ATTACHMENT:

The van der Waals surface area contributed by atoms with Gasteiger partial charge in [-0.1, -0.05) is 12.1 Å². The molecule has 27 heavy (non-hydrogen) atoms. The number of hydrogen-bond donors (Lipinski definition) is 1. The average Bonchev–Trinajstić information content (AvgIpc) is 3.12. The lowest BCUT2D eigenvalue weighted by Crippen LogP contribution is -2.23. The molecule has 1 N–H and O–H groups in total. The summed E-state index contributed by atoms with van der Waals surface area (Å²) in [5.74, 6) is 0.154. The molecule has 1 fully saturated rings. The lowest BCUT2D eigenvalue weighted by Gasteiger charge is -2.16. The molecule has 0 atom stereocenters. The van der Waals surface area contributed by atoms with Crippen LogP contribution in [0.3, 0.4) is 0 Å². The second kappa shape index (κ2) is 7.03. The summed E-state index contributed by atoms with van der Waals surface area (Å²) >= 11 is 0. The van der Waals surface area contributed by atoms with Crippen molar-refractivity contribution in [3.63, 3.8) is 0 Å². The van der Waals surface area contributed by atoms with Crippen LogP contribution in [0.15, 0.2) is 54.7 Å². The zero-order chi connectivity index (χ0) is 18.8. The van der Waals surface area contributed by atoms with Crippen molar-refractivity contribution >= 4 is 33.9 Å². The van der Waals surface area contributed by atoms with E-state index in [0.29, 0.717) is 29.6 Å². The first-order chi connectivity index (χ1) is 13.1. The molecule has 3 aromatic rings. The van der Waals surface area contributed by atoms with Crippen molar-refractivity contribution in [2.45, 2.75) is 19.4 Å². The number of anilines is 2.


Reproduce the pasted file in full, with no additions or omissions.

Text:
The van der Waals surface area contributed by atoms with Gasteiger partial charge in [-0.1, -0.05) is 12.1 Å². The molecule has 27 heavy (non-hydrogen) atoms. The number of hydrogen-bond donors (Lipinski definition) is 1. The average Bonchev–Trinajstić information content (AvgIpc) is 3.12. The lowest BCUT2D eigenvalue weighted by Crippen LogP contribution is -2.23. The molecule has 1 N–H and O–H groups in total. The summed E-state index contributed by atoms with van der Waals surface area (Å²) in [5.74, 6) is 0.154. The molecule has 1 fully saturated rings. The lowest BCUT2D eigenvalue weighted by Gasteiger charge is -2.16. The molecule has 0 atom stereocenters. The van der Waals surface area contributed by atoms with Crippen LogP contribution in [0.3, 0.4) is 0 Å². The second kappa shape index (κ2) is 7.03. The summed E-state index contributed by atoms with van der Waals surface area (Å²) >= 11 is 0. The van der Waals surface area contributed by atoms with Crippen molar-refractivity contribution in [3.63, 3.8) is 0 Å². The van der Waals surface area contributed by atoms with Crippen LogP contribution in [0.15, 0.2) is 54.7 Å². The zero-order chi connectivity index (χ0) is 18.8. The van der Waals surface area contributed by atoms with Crippen molar-refractivity contribution >= 4 is 33.9 Å². The van der Waals surface area contributed by atoms with E-state index in [0.29, 0.717) is 29.6 Å². The first-order chi connectivity index (χ1) is 13.1. The molecule has 3 aromatic rings. The van der Waals surface area contributed by atoms with Crippen molar-refractivity contribution in [2.45, 2.75) is 19.4 Å². The number of anilines is 2.